‘It’s about democracy’: EU delegation urges Ukraine protesters to seek referendum
A delegation of Members of the European Parliament descended on Ukraine on Saturday, to meet with the opposition leaders and address the crowd in the streets of Kiev, fueling the protest further.
Jacek Saryusz-Wolski, a European Parliament member from Poland
full support for the protesters’ demand for an early
election, calling the situation “unacceptable” when
“the choice of the majority of Ukrainians, millions of
people, is being put aside.”
However, speaking with RT, German MEP Alexandra Thein, said that the “unofficial” visit of the European politicians was all about democracy and the Ukrainian people’s desire to associate with Europe, and not the ousting of a democratically elected government which just recently survived a no confidence vote.
RT:We've seen scores of EU politicians come mingle with the protesters in Kiev. Why aren't they letting Ukraine's elected leaders democratically decide?
Alexandra Thein: I think it is not against Ukraine’s leadership. I think they just show their solidarity with the protesters and I think we want the Association Agreement with the EU signed and therefore we assist them.
RT:Why aren't Euro MPs meeting pro-government protesters? Or talking to the legitimate government?
AT: I’m sure that they also tried to have the meeting with the government, this is normal. If the official delegation is going there, it is normal to have meetings also with the government. But I think this is a delegation of some MEPs. I think this is not a really official delegation.
RT:Ukraine's President is on a trip abroad.
Will direct negations be happening now between MEPs and
AT: I think we are always there to have a bridge between the EU, but also to take into account the wider interest of Russia. Perhaps, this is at the moment a problem that the government does not see this enough that we also take into the account the wider interest of Russia. I think they are there just to show that we want Ukraine to be a long term member of European Union. And I think the majority of the people of Ukraine want to be a member of the European Union, in the long, long term. So it is now just about signing this Association Agreement and nothing more.
RT:But there is big groundswell of people
in Ukraine that don’t want to be part of it as well especially in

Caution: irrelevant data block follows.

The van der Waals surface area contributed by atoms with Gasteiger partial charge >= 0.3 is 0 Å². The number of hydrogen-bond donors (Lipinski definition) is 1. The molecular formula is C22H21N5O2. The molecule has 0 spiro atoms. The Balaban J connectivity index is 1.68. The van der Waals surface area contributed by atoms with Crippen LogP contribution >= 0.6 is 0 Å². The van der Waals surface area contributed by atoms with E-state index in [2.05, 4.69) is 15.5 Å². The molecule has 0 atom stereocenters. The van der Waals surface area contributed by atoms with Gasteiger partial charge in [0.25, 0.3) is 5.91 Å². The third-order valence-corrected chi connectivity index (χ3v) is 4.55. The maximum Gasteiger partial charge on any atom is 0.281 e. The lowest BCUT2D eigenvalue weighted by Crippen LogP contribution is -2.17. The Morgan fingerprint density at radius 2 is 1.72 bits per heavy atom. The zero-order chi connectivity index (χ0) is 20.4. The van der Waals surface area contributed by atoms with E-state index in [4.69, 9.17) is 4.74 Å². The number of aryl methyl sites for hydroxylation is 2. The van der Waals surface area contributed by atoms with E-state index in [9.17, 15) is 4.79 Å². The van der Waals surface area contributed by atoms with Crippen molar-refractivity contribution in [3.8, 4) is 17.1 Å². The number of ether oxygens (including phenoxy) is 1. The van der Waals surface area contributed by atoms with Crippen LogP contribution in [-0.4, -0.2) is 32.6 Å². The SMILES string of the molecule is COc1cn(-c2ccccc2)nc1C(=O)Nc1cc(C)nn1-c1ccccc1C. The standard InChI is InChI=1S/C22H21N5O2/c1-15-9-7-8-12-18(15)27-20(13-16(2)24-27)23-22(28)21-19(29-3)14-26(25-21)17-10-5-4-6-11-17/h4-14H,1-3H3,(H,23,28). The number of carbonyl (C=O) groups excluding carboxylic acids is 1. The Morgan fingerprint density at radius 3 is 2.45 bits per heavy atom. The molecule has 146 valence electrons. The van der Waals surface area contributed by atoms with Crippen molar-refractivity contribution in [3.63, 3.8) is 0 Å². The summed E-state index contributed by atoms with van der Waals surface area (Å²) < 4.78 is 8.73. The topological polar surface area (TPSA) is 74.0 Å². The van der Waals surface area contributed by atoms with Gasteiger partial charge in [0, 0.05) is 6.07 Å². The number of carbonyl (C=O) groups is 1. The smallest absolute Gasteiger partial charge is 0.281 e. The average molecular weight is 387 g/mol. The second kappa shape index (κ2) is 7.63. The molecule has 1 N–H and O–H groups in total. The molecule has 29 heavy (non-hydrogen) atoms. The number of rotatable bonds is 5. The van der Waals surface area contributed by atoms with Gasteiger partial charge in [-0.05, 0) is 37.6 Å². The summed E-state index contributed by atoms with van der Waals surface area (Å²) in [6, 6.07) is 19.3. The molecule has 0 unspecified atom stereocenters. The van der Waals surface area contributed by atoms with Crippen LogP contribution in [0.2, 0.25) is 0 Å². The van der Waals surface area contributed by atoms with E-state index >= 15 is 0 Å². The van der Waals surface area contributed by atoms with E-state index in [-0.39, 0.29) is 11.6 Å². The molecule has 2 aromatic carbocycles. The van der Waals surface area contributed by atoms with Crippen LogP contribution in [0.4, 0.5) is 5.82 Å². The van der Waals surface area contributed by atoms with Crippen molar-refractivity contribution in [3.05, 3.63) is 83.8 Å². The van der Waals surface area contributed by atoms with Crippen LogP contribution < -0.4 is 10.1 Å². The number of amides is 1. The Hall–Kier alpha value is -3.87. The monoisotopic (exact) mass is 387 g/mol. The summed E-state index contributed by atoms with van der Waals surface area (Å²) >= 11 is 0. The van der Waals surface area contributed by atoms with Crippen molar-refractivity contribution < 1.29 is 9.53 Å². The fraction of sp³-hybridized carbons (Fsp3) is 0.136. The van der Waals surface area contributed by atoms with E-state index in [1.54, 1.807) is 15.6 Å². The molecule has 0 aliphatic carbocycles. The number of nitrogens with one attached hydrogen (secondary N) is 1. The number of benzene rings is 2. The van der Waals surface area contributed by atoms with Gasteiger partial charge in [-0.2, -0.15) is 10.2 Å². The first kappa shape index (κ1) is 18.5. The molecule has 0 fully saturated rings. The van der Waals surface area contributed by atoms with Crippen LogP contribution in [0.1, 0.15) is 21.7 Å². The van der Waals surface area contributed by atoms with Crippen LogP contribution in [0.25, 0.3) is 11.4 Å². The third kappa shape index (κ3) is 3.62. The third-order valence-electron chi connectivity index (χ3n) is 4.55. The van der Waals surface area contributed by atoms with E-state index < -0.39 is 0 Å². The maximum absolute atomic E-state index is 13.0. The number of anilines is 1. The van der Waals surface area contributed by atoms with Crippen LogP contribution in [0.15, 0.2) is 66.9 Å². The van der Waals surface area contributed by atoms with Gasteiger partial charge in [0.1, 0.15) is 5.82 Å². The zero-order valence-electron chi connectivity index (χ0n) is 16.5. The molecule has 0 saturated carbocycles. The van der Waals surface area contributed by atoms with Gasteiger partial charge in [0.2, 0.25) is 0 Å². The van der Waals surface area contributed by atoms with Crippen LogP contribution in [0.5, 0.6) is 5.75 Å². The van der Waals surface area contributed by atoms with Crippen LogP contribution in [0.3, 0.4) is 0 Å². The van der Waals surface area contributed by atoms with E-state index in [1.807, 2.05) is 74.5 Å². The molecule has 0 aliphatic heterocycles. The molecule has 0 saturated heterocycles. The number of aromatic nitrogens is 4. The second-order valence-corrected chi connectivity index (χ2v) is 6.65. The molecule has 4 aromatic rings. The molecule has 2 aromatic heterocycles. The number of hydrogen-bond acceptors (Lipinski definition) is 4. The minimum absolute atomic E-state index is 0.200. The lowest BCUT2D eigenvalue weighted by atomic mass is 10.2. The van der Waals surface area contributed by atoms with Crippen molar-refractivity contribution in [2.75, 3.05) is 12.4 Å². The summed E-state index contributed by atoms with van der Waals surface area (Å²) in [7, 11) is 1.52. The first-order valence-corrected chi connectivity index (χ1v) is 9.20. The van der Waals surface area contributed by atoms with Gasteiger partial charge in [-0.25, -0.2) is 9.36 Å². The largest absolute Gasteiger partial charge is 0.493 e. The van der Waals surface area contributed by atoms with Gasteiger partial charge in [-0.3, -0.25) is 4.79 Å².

the East. What is your argument to them?
AT:As I know, I think 27 percent of Ukrainian citizens don’t want to be members of the EU or don’t want to live in a closer relationship with the EU but this is not a majority.
RT:There is still a lot of people though…
AT: Yes it’s a lot of people, of course it is a lot of people but democracy always means the vote of the majority, so perhaps it would be the best thing at the moment to do a referendum who wants to have a closer relationship with the European Union and who wants to have a closer relationship with Russia. But I think we should not now get into these big, big problems to decide for Ukraine whether to be with EU or whether to be with Russia. I think, like it has been in the last years, you can’t have good relationship to both sides. It is going. It is just the question where you want to have your economically closer ties with. This is the question.
RT:You’re talking about democracy but the government has just survived a vote of no confidence, surely democracy has spoken, hasn’t it?
AT: Yes I think that so many people, you just told me that 1 million are now on the street and even it’s quite cold. I mean they show what they want to. I think they want to have this Association Agreement signed. At the moment this is just a question of signing this Association Agreement and in which direction to go. This is the question at the moment. And no more, this is not a final end or something.
RT:In May this year, there was a public protest in Turkey, where tear gas was used every day - yet no Euro MP went to Ankara to support them. In fact, there was little media coverage. Why the different reactions?
AT: No, this is not true. I can really tell you there have been many MEPs, many members of the European Parliament who went there, and who went and also spoke with the opposition. This is normal.
RT:Well it certainly seemed low-key…
AT: This is totally normal. It is totally normal that we go there and we speak also with the opposition. But of course we also try to speak with the government. We always speak with both sides, we speak with everybody. It is not only to speak with one side.
RT:And what about the economic output? In a short term it is going to cost an awful lot of money, Ukraine is really not in the position to do that at the moment, so practicalities surely come into this at the moment, don’t they?
AT: Yes, but why it costs a lot of money? I mean this is a problem why?
RT:To modernize, to join the club…
AT: I think that if Russia would take a normal position, of just not to take this so serious, I think it would just be a normal relation, a closer relation between Ukraine and EU but it would not have this big economic impact that it will have now. I mean this is just now too much excitement and of course violence is never the way.
We don’t want violence, of course not. We don’t want this. But people have the right to go to the streets and if they have the feeling that the politics of their country and that the government is going in the wrong direction, perhaps because there’s too much pressure on the government, that they have the right to go onto the street and protest against this. Of course without violence.